You will have a binding contract if the seller, upon receiving your written offer, signs an acceptance just as it stands, unconditionally. The offer becomes a firm contract as soon as you are notified of acceptance. If the offer is rejected, that's that - the sellers could not later change their minds and hold you to it.

 

If the seller likes everything except the sale price, or the proposed closing date, or the basement pool table you want left with the property, you may receive a written counteroffer including the changes the seller prefers. You are then free to accept it, reject it or even make your own counteroffer. For example, "We accept the counteroffer with the higher price, except that we still insist on having the pool table."

 

Each time either party makes any change in the terms, the other side is free to accept, reject or counter again. The document becomes a binding contract only when one party finally signs an unconditional acceptance of the other side's proposal.

 

Buyers: Withdrawing an Offer

 

Can you take back an offer? In most cases the answer is yes, right up until the moment it is accepted, or even in some cases, if you haven't yet been notified of acceptance. If you do want to revoke your offer, be sure to do so only after consulting a lawyer who is experienced in real estate matters. You don't want to lose your earnest money deposit or find yourself being sued for damages the seller may have suffered by relying on your actions.

 

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WHO PAYS FOR WHAT?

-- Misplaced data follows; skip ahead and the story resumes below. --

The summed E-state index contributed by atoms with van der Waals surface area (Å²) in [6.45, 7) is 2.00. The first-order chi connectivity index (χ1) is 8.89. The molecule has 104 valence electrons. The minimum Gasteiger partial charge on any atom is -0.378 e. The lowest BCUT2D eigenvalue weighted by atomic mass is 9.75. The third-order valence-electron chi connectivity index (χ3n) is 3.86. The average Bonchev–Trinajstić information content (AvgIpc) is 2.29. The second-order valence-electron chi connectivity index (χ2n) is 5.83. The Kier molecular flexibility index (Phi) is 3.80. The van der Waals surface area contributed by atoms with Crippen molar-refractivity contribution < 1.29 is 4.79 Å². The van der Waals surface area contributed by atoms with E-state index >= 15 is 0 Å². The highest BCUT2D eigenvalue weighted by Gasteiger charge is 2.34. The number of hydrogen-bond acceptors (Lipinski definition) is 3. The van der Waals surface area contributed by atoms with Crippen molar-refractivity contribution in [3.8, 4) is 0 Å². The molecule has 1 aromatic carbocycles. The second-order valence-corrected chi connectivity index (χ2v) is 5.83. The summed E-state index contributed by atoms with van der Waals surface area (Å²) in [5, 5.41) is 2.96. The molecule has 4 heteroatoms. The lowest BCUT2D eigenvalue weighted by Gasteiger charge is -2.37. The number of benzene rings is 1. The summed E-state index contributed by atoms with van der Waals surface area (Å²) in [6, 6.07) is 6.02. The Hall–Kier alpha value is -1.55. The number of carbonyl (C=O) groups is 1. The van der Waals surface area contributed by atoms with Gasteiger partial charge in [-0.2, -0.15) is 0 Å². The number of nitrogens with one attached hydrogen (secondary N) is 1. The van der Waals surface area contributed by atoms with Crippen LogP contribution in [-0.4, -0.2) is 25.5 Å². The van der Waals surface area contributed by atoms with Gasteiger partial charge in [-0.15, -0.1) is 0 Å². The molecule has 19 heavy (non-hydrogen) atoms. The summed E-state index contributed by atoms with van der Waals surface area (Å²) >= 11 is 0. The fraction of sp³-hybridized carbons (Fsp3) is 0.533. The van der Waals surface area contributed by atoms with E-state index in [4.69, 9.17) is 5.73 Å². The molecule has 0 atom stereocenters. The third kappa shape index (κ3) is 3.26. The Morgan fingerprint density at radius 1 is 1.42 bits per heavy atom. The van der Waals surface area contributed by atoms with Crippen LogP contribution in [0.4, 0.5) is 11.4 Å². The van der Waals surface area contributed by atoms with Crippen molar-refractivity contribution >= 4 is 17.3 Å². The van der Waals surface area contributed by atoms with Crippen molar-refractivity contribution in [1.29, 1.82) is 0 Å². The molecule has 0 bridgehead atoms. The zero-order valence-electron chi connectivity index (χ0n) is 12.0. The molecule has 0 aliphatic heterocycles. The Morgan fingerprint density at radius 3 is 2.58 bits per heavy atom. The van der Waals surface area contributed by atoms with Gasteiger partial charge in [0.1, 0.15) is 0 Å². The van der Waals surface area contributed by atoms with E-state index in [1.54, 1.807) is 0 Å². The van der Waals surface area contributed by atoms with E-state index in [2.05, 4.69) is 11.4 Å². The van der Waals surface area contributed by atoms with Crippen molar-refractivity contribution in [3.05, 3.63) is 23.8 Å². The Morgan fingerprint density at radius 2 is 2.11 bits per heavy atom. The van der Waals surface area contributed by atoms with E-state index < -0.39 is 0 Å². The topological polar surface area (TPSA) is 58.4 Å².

Closing costs are various charges made by the lender, the title company, real estate agents, and other service providers necessary to complete a transaction. Although the responsibilities are negotiable between the buyer and seller, the following sets forth the customary division in Marin County and the Bay Area:

 

The BUYER pays:

 

-       Title insurance premium for lender and buyer

 

-       Escrow fee

 

-       Notary fees

 

-       Contractor’s and pest inspection fees

 

-       All new loan charges (points, appraisal, document processing fees, etc.)

 

-       Interest on new loan from date of funding to 30 days prior to the 1st payment date

 

-       Home warranty (if specified in contract)

 

-       Homeowner’s insurance for 1st year

 

-       Earthquake insurance (optional)

 

-       Private mortgage insurance (if required by lender)

 

-       Private mortgage insurance impound account (if required by lender)

 

-       Property tax impound account (if required by lender)

 

-       Move-in fee (for condominiums)

 

-       HOA account transfer fee

 

The SELLER pays:

 

-       Real estate commission

 

-       Document preparation for deed

 

-       Documentary transfer tax

 

-       Payoff all loans against the property

 

-       Interest accrued on loans being paid off

 

-       Loan re-conveyance fees and prepayment  penalties

 

-       Home warranty (if specified in contract)

 

-       Any judgment or tax liens against seller

 

-       Property tax proration

 

-       Unpaid homeowner’s dues (for condominiums)

 

-       Bonds or assessments (if any)

 

-       Delinquent taxes

 

-       Move-out fees (for condominiums)

 

-       Notary fees and recordation fees

 

-       Third party Natural Hazard Disclosure Statement & California Tax Disclosure Report

 

-       Pre-sale pest inspection fee

 

-       Underground storage tank report